“Our task in the near future is to prepare the [nuclear maintenance vessel] Lotta for the same operation,” Kashka said. “One of the [spent nuclear fuel] holds on this vessel has already been emptied and is being prepared for placement of high-level radioactive waste. The second hold will be emptied in the next year and the beginning of 2015. In late August or early September we are launching a shore-based fuelling station, which will allow us to decommission the [nuclear maintenance vessel] Lotta next year.”

The Lotta, baptized Pavlin Vinogradov, was built in 1960 and converted in Murmansk into a nuclear service ship in 1984, when it also received its new name. The ship has two holds for storing spent nuclear fuel with a combined storage capacity of over 4,000 spent fuel assemblies.

Only after all of the spent fuel on board the Lotta has been removed will the ship cease to be the nuclear hazard it is today and will be cleared for pre-dismantlement preparations, which will involve cutting off certain sections and removing the vessel’s equipment, among other operations.

According to Kashka, the Lotta will then be cold stacked, converted, completely prepared and, possibly, put on a track to a scrapping yard, just like the Volodarsky, under a next federal target decommissioning program.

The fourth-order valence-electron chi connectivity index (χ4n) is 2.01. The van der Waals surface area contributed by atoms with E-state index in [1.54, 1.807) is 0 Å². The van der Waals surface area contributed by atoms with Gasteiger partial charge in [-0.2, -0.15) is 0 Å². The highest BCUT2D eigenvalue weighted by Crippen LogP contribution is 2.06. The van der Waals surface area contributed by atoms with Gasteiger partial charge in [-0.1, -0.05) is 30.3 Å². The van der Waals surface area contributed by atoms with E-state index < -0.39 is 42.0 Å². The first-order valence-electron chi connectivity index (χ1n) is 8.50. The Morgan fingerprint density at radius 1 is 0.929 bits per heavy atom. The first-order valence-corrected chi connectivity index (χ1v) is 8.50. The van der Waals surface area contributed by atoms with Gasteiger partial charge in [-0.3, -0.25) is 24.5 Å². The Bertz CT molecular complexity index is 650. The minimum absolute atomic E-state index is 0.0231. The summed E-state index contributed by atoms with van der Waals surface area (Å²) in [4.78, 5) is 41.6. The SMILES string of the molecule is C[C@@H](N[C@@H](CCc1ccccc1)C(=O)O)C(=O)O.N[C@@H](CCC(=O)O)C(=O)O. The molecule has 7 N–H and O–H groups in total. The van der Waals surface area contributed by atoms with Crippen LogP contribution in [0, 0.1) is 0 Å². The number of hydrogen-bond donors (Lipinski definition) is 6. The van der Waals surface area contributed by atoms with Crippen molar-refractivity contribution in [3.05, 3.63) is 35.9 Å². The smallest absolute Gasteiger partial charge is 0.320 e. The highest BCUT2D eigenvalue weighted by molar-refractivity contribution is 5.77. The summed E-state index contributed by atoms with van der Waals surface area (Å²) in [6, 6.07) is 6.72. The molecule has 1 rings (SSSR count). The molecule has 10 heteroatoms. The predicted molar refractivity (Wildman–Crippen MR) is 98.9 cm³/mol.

Aside from decommissioning its service vessels, Atomflot is furthermore in the process of saying goodbye to some of its older icebreakers.

One such ship is the nuclear icebreaker Rossiya, which Atomflot has decided to take out of commission even though the vessel’s service life term has not yet expired. The necessary paperwork has already been compiled in preparation for decommissioning the ship.

“The icebreaker has served for over 134,000 hours, though its useful life period has been extended to 150,000 hours,” Atomflot’s Kashka told Bellona.

The decision to decommission the icebreaker, which has plied the Arctic seas for over 28 years, was made after experts had expressed doubts regarding continued safe operation of the nuclear reactor on board.

Kashka said there had been failures during the icebreaker’s operation that involved some of the primary equipment in the ship’s propulsion system – namely, steam generator leaks.

“We are getting ready for defueling, which will be done in the course of August,” Kashka said. “All the radioactive waste will be removed, and the icebreaker will be cold stacked.”

Other nuclear vessels that are currently undergoing decommissioning are the icebreakers Arktika and Sibir, which were taken out of operation earlier.

Anna Kireeva

anna@bellona.ru

Maria Kaminskaya